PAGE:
Wednesday, August 6, 2008

A Serious Post


I cried tonight. In front of my husband. And it's all due to something that he does.
Every. Single. Day.

He smokes. A lot. And he has smoked, a pack and a half a day, since he was a teenager. He is now 45. So he's been smoking for 30 years. I've asked him many times over the years to quit. A couple of times he has quit - once he quit for 6 months (to collect on a BET, believe it or not), then started right back. (I could've killed him.)

But tonight, it all came to a head. I went out on our back deck (where he does his smoking... he never smokes in the house...) and sat down to chat with him and before I knew it, it ALL came out... how afraid I was that he was going to either drop dead of a heart attack, or die a slow, horrible death from emphysema or lung cancer.

I became very emotional about it, which totally caught him off guard, because I'm pretty much the "engine" of the family. And then I told him, if he did die, he would wind up breaking THREE hearts. Mine, and both of our children's, because they idolize him.

The only reason I bring this up here (on my normally light-hearted, sunny little blog) is to ask you, my blogging friends, if you have had a loved one who has quit smoking.... what was their 'watershed moment'.... what was their 'wake-up call'? How did they do it? How did you encourage them? What the hell WORKED to get them to quit???

I want he and I to grow old together. I want our grandkids to know HIM, and not just ME.
I don't want to be a widow, and I sure as hell don't want our kids to lose him.

13 comments:

Deron Arnold said...

Hi Happy Wife. There's a new medicine out there that might be helpful (if he hasn't already tried it). It has a funny name: Chantix.

Here's a link:
http://www.mayoclinic.com/health/stop-smoking/HA00020

From what I've learned, a person just has to keep trying and trying. Eventually something will work. (I could talk to him about how it really sucks to have to use oxygen all the time--and to have to worry about lung bleeds. And when you lay down, you can't breathe. Etc. etc.)

The scare tactics aren't always very effective, however, in my experience. I once had an autopsy assistant who smoked. One time we had just finished taking out the lungs of a guy who died of lung cancer. Then, before proceeding to take out any more organs, he took a smoking break!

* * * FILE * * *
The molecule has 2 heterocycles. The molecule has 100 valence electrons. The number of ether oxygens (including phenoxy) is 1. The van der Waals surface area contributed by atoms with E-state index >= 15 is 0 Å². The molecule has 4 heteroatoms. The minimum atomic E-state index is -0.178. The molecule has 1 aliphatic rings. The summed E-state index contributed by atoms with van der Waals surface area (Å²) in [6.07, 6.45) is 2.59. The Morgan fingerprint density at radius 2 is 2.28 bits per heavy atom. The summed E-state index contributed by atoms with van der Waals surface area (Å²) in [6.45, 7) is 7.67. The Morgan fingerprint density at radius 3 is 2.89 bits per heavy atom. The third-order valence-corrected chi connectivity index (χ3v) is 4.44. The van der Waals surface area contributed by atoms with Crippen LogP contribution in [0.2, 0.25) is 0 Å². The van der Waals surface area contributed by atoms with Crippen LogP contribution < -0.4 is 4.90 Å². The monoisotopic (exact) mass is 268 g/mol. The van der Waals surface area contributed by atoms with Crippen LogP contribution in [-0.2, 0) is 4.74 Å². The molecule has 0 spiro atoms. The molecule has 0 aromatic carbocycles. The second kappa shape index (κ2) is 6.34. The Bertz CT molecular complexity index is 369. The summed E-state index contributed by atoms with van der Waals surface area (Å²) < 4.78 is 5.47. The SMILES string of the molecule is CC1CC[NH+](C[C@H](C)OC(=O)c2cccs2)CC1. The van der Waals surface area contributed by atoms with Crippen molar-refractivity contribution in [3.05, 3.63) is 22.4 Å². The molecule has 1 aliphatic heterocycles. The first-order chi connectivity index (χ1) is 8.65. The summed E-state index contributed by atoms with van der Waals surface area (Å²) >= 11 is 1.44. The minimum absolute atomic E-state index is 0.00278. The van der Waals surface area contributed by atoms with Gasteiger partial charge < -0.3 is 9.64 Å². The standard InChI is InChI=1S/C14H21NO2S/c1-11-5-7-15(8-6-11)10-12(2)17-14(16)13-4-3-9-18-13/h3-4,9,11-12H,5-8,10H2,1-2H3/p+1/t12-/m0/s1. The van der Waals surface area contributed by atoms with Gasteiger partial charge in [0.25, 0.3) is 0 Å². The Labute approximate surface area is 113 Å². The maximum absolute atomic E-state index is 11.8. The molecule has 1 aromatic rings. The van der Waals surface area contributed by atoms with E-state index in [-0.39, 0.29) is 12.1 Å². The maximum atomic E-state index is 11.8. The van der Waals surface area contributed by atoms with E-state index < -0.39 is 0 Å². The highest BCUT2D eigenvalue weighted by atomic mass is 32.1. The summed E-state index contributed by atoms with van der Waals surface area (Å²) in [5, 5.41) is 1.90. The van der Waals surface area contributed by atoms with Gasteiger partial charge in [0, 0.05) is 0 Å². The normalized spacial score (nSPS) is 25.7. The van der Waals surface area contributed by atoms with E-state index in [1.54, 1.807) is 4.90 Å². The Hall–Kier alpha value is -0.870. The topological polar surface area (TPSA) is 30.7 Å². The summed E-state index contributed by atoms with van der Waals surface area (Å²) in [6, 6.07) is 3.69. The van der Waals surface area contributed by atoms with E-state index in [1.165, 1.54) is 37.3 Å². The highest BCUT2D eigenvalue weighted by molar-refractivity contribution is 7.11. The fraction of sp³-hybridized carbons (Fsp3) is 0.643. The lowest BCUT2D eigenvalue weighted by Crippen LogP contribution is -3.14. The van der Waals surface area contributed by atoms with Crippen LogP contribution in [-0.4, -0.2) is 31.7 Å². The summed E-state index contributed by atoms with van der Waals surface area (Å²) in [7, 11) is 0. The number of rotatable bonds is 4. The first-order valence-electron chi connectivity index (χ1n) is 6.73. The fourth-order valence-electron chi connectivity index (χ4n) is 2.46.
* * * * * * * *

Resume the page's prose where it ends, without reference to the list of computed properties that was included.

BTW, what does he think about you posting about his "little" problem?
My wife would have a fit if I posted about her addiction to Diet Coke.

HappyWifeHappyLife said...

Thanks Deron. I will talk to him about Chantix. He has no clue I have posted about this, and would not be happy.... (he doesn't read my blog).

You're right though - scare tactics don't work - the impetus to change has to come from within.

I appreciate your thoughts and will look into the info on Chantix.

dons_mind said...

dunno - tough problem. we smoked for a long time when we were younger. then one day while back, i just woke up one morning and lost the urge - didn't want to anymore. tried to smoke one and it was awful - threw them away and haven't smoked since. no urges, no desire - just don't want to anymore. honestly, i think that's a large part of it - medicine or no medicine, ya gotta want to first. i really hope hubby makes the choice, all the cliches are true - you DO feel better, look better, think clearer and smell better! i wish him success when he decides to make that move....

Louise said...

Wow. That's tough. No answers here. My husband's parents both smoked their whole lives. His mom died from it, at 67. She used to puff between breathing treatment breaths while she had emphysema. Neither of his parents ever got it.

The quitting for a bet then starting baffles me. I knew another person who quit for a year for a bet, then immediately started again. It has to be something triggered deep inside, but no idea how to get there.

Sorry for thsi. I would be beside myself.

karengberger said...

Dear HWHL,
All I can say is how sorry I am that this is causing you such anguish. It is so hard to accept the hurts that come with loving...but they do exist.
Your fears are understandable, and coming from our situation, I can never figure out why people smoke, but a habit of that long-standing must be hellacious to try to break. If he feels guilty or pressured (even though that is not your aim in sharing your fears with him), he may dig his heels in more, depending upon his temperament.
I pray that your prayers will open a way for you to live with it in peace, since you cannot change him (only he can do that).

Michele (Rocky Mtn.Girl) said...